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Entries in Hossein Shariatmadari (2)


The Latest from Iran (25 July): A President Retreats

NEW Iran Video: Zahra Rahnavard on Her Detained Brother
NEW A Turning Point in Iran: The Eclipse of the President
NEW Iran Timeline: How the Supreme Leader Vanquished His President
Iran: How the “New Media” Tore Down the Gates of the “Mainstream”
The Latest from Iran (24 July): Waiting for the Next Move

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0630 GMT (26 July): An apology for an exaggeration in the previous entry. The editor of Kayhan did not apologise for the publication of Khamenei's letter; however, he regretted calling First Vice President Rahim-Mashai an "agent of the velvet coup" and claiming that President Ahmadinejad had abandoned the line of the Supreme Leader".

The interpretation, therefore, is not of a Presidential fightback but of a (token) face-saver for Ahmadinejad so he can return to his proper (now very limited) Presidential role in the current political battle.

2120 GMT: A Presidential Fightback? Evening news is dominated by the "United4Iran" demonstrations in 100+ cities across the world, but one intriguing development on the homefront. Ahmadinejad's advisors, through Press Secretary Ali Akbar Javanfekr,  have been criticising the media for publishing the Supreme Leader's letter about Vice President Rahim-Mashai yesterday.

They may have had some effect. This evening. the editor of Kayhan, Hossein Shariatmadari, appeared to apologise for the public attention given to the Khamenei order.

1720 GMT: The Opposition Politicians and Qom. More on the important news of the day, the Khatami-Mousavi-Karroubi letter to Grand Ayatollahs asking them to intervene to free detainees. Keeping the Change has an incisive analysis on both the immediate issue and the wider significance: "Should the Reformists be able to win over a majority of the marjahs [high-ranking clerics], it...would constitute the serious religiously-based challenge to the regime's behavior that the Reformists have been after, but have heretofore been unable to obtain."

1715 GMT: The Confessions Pressure Escalates. Allaeddin Boroujerdi, the head of the Parliamentary commission on national security and foreign policy has also stated his objections to broadcasting the confessions of detainees. Boroujerdi said that, during the meeting of this committee last week with Minister of Intelligence Ejeie, the minister stated "that legal issues make this broadcasting impractical".

1605 GMT: The Next Achilles' Heel? Member of Parliament Ali Motahari has stated: "If the confessions of the detainees are to be broadcast, all instances in which the interrogators have broken the law during the process which sometimes has lead to fatalities must also be investigated".

The statement, echoing the clerical fatwas of Ayatollah Sanei and Bayat-Zanjani, continues, "If these confessions were obtained under normal conditions they would have a useful role in enlightening the public, however, if they are obtained under irregularites they have no use at all....It is possible that the arrests themselves may be legal, but the important issue is whether the detainees have been treated according to islamic regulations, and have they been subjected to mental and physical pressures....We all must uphold the law and try to improve the current situation."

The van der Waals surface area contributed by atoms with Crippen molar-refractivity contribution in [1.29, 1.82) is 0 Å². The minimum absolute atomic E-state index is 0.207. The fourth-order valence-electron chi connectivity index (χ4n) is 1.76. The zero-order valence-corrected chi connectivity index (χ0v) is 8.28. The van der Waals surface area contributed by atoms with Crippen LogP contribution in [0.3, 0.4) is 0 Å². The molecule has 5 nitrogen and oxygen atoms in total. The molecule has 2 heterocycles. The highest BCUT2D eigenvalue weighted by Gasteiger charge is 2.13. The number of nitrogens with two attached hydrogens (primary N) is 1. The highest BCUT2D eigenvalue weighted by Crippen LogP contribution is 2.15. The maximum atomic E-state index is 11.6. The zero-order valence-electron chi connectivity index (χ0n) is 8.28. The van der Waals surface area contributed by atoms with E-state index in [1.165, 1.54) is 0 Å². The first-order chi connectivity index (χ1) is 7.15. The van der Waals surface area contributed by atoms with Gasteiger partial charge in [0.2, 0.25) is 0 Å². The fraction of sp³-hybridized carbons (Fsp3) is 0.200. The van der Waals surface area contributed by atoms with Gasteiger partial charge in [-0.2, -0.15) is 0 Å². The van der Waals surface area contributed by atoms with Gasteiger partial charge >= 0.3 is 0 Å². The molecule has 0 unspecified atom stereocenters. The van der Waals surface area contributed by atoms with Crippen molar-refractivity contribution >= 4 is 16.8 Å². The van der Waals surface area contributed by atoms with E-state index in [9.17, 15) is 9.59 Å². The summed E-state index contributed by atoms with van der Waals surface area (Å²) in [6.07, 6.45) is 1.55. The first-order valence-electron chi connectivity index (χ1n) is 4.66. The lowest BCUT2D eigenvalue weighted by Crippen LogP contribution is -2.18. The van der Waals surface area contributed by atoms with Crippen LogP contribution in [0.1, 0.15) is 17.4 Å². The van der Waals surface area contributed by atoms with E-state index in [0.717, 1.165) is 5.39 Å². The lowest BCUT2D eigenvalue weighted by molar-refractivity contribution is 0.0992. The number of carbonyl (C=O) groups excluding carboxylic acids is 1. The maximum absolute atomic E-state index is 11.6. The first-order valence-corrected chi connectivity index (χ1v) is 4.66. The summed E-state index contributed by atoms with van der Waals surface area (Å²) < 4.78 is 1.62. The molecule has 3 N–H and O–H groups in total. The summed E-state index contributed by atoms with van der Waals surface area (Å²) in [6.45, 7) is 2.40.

The significance is that Motahari, like Speaker of Parliament Ali Larijani, is considered a "principlist", the political bloc in Iran distinct from both "conservative" and "reformist" factions. With clerical pressure on the Government increasing, this could be an indication that some outside the Green Movement will be focusing on detentions and interrogations to demand changes in the system.

1600 GMT: Defending the Nation. The lead Iran story on Press TV's website today has been the statement by Revolutionary Guard commander General Mohammad Ali Jafari: "Iranian missiles have the capacity to target Israeli soil if the Zionist regime commits such stupidity including its nuclear sites."

I am sure that the content and timing of Jafari's statement have nothing to do whatsoever with the domestic blows to the Ahmadinejad Presidency, with which the Revolutionary Guard has been closely associated, in the last 48 hours.

1545 GMT: Reports of protests, and action by security forces to break them up, in Vanak and Azadi Squares in Tehran.

1340 GMT: Mir Hossein Mousavi's staff have vigorously denied any contact with foreign embassies over Iran's post-election conflict. The allegation was made on Friday both by Minister of Intelligence Ejeie and Ayatollah Ahmad Khatami, the leader of Tehran's prayers.

1330 GMT: Report that Mohammad Reza Yazdan Panah, a journalist and member of the Islamic Iran Participation Front, has been released from detention.

1035 GMT: I am in the midst of an interesting and challenging discussion with Kevin Sullivan of Real Clear World, sparked by a column by Joe Klein of Time. Which should come first: a focus on Iran and the nuclear issue or consideration of the internal political dynamics between the Government and the post-election Green Movement?

0950 GMT: How serious was the argument over the First Vice President? The head of Iran's armed forces, Major General Seyed Hassan Firouzabadi, had written President Ahmadinejad to ask for Rahim-Mashai's dismissal.

0935 GMT: The resignation letter of former First Vice President Rahim-Mashai has been published. Ahmadinejad's response has also appeared: " I had hoped that with the elimination of some negative pressure, you could remain in the First Deputy position."

0900 GMT: Our correspondent Mani sends in important news:
In an open letter, a number of reformist politicians led by Mohammad Khatami, Mir-Hossein Mousavi and Mehdi Karroubi have asked the Grand Ayatollahs of Qom to remind "relevant segments of the establishment" of "the dire consequences" of their "anti-legal methodologies". The letter asks the Grand Ayatollahs to intervene to free the current post-election detainees.